The Canadian Thanksgiving celebration is based on traditions inherited from the British Isles, where in past centuries, they held Thanksgiving services in the churches to give thanks for events such as the recovery of the Prince of wales from an illness or the success of the British troops in battle. Eventually, the celebration became more associated with “Harvest and Home.” Churches held Harvest Festival services, and decorated altars with a cornucopia of fruits of the harvest, along with wheat sheaves and corn stalks.
During the early days of Canada, royal governors proclaimed special days of thanksgiving whenever the circumstances were appropriate. The celebration had no connection with the grim-faced, black-robed Pilgrim Fathers of our American neighbours to the south. Canada did indeed have its own brand of Puritanism, but it was not due to the settlers of Massachusetts.
Canada’s first Thanksgiving following Confederation was in April of 1872. In 1879, it officially became an annual event. Following the First World War, it was amalgamated with Armistice Day, to remember those who had served in the Great War, and was held on the Monday of the week that contained November 11th. However, veterans preferred to commemorate the event on the actual day the conflict had ended, the eleventh of the month. In 1931, the two days were separated, and Armistice Day was renamed Remembrance Day. In 1957, the Federal Government declared that the holiday would be on the second Monday in October.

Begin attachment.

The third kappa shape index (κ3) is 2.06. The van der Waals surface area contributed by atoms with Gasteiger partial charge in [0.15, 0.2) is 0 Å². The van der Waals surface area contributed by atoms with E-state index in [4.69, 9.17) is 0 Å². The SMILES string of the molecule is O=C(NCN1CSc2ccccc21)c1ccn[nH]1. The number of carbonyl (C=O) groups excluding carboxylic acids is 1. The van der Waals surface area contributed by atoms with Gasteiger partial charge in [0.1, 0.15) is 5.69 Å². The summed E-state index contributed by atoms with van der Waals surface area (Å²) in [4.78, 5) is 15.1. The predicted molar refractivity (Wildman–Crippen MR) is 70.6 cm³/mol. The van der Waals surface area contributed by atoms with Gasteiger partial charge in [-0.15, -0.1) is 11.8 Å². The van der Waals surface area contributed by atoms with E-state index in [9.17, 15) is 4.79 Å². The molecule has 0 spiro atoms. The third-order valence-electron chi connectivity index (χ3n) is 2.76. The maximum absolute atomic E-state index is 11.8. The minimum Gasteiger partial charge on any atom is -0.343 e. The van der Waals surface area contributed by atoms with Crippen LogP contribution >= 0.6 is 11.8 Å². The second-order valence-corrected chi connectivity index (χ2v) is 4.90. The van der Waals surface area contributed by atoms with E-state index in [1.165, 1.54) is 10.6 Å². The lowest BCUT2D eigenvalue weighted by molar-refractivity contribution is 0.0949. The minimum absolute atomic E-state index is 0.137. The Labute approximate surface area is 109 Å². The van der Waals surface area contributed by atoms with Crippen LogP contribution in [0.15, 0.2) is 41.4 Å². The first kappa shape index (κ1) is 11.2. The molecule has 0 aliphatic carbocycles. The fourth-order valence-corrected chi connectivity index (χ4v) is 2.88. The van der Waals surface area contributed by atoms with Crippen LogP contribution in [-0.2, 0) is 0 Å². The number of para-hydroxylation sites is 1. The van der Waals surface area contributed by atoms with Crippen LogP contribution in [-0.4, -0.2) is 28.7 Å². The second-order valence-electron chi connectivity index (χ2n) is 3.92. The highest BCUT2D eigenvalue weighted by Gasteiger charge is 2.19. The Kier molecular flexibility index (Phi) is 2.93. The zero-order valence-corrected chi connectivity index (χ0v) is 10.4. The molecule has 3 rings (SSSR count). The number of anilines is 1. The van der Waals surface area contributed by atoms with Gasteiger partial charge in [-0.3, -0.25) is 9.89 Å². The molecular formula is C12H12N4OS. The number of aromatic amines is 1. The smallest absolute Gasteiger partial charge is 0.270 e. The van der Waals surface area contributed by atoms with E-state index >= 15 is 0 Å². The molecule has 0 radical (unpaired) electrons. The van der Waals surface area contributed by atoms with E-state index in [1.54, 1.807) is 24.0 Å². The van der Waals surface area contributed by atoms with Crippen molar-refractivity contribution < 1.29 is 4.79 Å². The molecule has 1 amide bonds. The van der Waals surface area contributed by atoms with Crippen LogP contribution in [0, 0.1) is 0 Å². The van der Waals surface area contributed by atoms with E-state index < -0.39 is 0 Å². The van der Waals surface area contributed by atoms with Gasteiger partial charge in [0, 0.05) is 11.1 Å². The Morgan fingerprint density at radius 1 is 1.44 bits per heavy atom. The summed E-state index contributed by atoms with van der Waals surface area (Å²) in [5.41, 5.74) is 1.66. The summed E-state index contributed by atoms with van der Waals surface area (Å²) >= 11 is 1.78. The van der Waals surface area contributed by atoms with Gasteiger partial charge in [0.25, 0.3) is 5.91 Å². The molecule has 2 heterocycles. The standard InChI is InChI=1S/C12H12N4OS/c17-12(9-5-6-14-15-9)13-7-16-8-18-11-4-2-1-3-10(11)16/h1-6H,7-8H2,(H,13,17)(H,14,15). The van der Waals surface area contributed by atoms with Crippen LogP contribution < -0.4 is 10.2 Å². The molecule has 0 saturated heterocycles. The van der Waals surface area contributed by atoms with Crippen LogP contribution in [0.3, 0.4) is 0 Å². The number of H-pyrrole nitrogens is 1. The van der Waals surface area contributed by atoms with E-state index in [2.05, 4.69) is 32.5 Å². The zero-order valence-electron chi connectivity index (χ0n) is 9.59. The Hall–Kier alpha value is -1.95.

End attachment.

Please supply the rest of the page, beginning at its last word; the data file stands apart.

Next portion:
The stalls and shops of the Kensington Market provide one of the best Thanksgiving displays in the city. The photos below were taken at the Kensington Fruit Market, on the northeast corner of Kensington and St. Andrew’s Avenues.
To view other posts about the Kensington Market:
A new meat market opens on Baldwin Street in the Kensington Market
Automobile-free Sundays in the Kensington Market
The Moon Bean Coffee Company on St. Andrew’s Street
Enjoying the Kensington Market at Christmas Christmas
Early morning in the Kensington Market
Kensington Market in the winter
Kensington Market – an ever-changing scene
A lament for the demise of the European Meat Market on Baldwin Street
The row houses on Wales Avenue on Bellevue Square
Discovering the Kensington Market
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